Residents fear overgrown block a risk

A BUNDABERG woman has hit out at the owners of an overgrown block near her property, believing it is a breeding ground for vermin and a fire hazard waiting to happen.

Alma Brazier, of Twyford St, said the neighbouring block - earmarked for development - not only looked a mess but could be a danger to nearby elderly residents, with some sections of grass up to 1m high.

"When we first moved here four years ago, it was cut every few months, but if I remember correctly it hasn't been mowed since winter," Mrs Brazier said.

In early December she contacted her local councillor, David Batt, who told her the road separating the large block of land from her home "acts as an additional firebreak to the property".

She was advised by council the property would most likely be slashed before Christmas. She was also told if vermin were on the allotment, the council could legally take action.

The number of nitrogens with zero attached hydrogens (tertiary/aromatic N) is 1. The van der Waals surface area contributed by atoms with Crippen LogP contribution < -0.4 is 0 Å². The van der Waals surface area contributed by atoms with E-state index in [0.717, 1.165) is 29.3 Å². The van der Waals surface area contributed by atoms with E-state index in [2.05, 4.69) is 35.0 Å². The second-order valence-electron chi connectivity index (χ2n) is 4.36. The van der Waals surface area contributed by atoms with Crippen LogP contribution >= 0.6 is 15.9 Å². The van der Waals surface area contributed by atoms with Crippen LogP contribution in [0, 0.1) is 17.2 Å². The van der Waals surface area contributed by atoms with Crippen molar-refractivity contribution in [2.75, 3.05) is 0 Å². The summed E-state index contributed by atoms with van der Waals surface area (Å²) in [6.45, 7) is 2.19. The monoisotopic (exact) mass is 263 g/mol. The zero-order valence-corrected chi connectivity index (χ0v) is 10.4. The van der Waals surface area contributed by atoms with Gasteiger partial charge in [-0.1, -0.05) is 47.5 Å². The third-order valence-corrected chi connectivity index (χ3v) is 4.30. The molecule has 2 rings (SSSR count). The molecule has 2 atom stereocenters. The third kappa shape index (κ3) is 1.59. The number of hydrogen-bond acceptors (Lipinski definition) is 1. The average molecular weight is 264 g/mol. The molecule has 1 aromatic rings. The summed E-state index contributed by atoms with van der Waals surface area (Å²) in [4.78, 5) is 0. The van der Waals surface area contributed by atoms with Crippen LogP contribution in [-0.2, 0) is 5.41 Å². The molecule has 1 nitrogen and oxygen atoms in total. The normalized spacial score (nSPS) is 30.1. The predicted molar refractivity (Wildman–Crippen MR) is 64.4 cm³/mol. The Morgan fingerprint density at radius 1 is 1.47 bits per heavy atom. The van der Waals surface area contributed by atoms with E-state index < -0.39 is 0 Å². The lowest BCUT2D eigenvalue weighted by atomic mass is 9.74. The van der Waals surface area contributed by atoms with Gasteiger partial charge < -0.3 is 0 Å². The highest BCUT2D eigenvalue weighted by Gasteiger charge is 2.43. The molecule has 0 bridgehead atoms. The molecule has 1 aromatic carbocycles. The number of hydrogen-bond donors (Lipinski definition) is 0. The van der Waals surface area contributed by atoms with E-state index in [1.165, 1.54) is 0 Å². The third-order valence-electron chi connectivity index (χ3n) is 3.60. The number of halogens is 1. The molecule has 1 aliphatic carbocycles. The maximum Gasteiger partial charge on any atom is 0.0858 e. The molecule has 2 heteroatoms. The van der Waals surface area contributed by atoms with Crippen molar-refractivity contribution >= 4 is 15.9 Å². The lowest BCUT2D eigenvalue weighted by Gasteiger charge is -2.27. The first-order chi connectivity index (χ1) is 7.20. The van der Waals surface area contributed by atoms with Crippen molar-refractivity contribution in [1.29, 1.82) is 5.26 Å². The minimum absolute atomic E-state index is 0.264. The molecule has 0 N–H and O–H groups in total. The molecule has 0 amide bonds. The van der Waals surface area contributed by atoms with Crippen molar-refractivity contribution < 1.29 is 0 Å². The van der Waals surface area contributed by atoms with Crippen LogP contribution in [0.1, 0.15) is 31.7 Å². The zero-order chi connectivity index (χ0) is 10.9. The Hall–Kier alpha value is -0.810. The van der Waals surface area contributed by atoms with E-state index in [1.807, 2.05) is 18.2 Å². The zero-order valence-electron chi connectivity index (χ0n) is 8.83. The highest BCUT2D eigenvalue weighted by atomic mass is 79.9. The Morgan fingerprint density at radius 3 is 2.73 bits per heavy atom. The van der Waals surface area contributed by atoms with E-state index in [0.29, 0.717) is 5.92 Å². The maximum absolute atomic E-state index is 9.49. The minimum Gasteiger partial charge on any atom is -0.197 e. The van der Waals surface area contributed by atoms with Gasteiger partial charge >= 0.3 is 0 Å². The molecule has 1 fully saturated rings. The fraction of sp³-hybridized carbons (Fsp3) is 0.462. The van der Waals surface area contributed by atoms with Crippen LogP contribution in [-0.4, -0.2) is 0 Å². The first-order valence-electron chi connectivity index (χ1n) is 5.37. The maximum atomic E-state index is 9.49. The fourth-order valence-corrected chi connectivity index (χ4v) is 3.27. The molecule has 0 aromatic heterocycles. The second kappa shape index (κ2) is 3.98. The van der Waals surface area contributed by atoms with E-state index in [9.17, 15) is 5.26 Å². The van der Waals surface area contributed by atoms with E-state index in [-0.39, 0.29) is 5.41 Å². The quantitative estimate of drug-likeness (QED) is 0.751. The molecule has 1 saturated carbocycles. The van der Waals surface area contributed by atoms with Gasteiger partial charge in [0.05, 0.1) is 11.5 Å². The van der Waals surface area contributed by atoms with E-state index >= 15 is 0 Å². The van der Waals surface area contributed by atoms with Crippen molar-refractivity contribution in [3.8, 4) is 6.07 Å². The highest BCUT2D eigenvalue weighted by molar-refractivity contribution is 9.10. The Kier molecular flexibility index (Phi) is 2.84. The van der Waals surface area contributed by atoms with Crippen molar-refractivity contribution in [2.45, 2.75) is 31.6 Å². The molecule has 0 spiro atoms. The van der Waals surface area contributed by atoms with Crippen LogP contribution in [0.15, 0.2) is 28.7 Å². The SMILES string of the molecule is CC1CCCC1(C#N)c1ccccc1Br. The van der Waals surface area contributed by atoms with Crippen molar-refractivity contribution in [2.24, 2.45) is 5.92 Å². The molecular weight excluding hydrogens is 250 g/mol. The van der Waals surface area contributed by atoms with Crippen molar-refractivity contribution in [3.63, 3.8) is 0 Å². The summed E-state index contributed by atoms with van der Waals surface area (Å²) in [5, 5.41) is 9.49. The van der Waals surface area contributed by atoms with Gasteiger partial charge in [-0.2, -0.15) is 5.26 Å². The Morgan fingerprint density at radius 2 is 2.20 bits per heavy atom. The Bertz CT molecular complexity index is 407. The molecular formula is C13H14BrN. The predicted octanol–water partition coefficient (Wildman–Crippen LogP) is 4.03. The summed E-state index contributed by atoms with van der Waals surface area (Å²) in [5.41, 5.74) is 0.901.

Cr Batt told the News-Mail a report on the property had been written at the end of November last year and it was not considered a danger to residents because it had a fire break of 5-10m.

Prior to January 1, legislation did not give the council the authority to make landowners mow their property, as it could only strongly recommend mowing.

Council health and environmental services director Greg Savage said current council guidelines and thresholds applied only to small residential blocks.

"Council usually deal with and target residential blocks of land. Lawns from 700mm to 1m high are usually classified as overgrown," Mr Savage said.

For larger blocks of land, local laws require only a fire break. When land owners ignore these firebreak requests, the council can step in.

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